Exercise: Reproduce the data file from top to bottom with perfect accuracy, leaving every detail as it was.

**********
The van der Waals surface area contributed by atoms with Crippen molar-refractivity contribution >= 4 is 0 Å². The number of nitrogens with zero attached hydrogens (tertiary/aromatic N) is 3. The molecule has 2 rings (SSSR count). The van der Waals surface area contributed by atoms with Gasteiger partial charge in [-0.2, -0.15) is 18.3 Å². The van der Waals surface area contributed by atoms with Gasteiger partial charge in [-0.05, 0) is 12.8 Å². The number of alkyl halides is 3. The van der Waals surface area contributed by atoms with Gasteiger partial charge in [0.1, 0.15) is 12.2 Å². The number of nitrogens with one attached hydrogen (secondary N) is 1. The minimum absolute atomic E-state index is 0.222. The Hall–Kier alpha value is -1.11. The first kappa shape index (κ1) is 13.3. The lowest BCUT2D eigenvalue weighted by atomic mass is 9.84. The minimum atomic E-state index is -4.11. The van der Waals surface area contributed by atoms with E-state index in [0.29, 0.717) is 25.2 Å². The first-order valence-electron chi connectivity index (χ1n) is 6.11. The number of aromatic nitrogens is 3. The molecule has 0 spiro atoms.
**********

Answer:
The van der Waals surface area contributed by atoms with Crippen molar-refractivity contribution >= 4 is 0 Å². The number of nitrogens with zero attached hydrogens (tertiary/aromatic N) is 3. The molecule has 2 rings (SSSR count). The van der Waals surface area contributed by atoms with Gasteiger partial charge in [-0.2, -0.15) is 18.3 Å². The van der Waals surface area contributed by atoms with Gasteiger partial charge in [-0.05, 0) is 12.8 Å². The number of alkyl halides is 3. The van der Waals surface area contributed by atoms with Gasteiger partial charge in [0.1, 0.15) is 12.2 Å². The number of nitrogens with one attached hydrogen (secondary N) is 1. The minimum absolute atomic E-state index is 0.222. The Hall–Kier alpha value is -1.11. The first kappa shape index (κ1) is 13.3. The lowest BCUT2D eigenvalue weighted by atomic mass is 9.84. The minimum atomic E-state index is -4.11. The van der Waals surface area contributed by atoms with E-state index in [0.29, 0.717) is 25.2 Å². The first-order valence-electron chi connectivity index (χ1n) is 6.11. The number of aromatic nitrogens is 3. The molecule has 0 spiro atoms.